Driving down a dirt road today in Uganda, we were reminiscing that two and a half years ago, several of us at the UN Foundation were sitting around a small table in Elizabeth’s office, brainstorming. We had a great opportunity in front of us: how could we build off the incredible success of the Rick Reilly Nothing But Nets article that hit newsstands on May 1, 2006, and had resulted in over $1 million raised in a few short weeks?
We didn’t know if the American public would rally around this cause, a disease which few of us will ever have firsthand experience with, but is killing a child every 30 seconds. We didn’t know if we would find partners to help us push out the simple message that malaria kills and nets save lives. But we were given this opportunity to raise awareness and funds to prevent malaria – and we knew we needed to make it happen.
When we look back on it, we laugh because at the time, one could fit all the advocates raising awareness for malaria in one room. But now there are over 100,000 of you!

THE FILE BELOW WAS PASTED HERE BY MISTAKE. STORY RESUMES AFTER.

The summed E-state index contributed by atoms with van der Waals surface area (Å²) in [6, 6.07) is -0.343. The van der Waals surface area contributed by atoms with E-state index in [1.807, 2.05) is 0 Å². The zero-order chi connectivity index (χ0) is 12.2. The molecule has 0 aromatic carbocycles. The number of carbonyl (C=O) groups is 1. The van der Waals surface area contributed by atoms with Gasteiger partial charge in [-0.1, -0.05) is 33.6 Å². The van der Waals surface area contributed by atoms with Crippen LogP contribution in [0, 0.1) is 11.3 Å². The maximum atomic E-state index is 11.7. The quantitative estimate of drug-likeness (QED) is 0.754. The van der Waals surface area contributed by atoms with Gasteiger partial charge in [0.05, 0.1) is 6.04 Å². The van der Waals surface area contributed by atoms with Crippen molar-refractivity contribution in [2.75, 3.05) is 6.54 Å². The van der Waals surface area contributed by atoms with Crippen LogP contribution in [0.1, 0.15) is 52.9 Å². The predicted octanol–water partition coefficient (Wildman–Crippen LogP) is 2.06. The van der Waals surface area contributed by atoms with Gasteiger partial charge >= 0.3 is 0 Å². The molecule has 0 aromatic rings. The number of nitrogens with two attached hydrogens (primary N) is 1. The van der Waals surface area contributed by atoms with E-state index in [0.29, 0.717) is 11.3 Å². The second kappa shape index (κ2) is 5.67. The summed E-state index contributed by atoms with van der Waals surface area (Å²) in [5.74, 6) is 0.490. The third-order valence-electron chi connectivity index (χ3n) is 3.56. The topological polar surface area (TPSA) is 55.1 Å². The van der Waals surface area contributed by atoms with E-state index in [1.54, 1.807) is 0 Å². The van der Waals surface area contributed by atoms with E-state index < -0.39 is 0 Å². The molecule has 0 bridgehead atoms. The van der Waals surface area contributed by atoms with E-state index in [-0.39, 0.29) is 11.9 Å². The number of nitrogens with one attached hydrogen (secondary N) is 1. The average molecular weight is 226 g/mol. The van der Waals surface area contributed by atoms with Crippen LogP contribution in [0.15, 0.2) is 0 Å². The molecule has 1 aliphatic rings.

It is extra-special for us to both be here in Uganda, visiting refugee camps, helping distribute life-saving bed nets, and reporting back on the incredible work all of you have done. Over the last two years we have worked tirelessly alongside many talented and dedicated people at the UN Foundation, as well as our committed partners, to build the Nothing But Nets campaign and push it out far and wide.
And now, two and a half years later, together we have all raised $25 million and distributed nearly 2.5 million bed nets.
We sometimes refer to the Campaign adoringly as “the little campaign that could.” We surely have more to do, but sitting here in Uganda, it is incredible to think about how far we have come from that small table nearly three years ago.
Stay tuned for more updates from Uganda over the course of the week!
And thank you for your amazing support.
- Elizabeth and Adrianna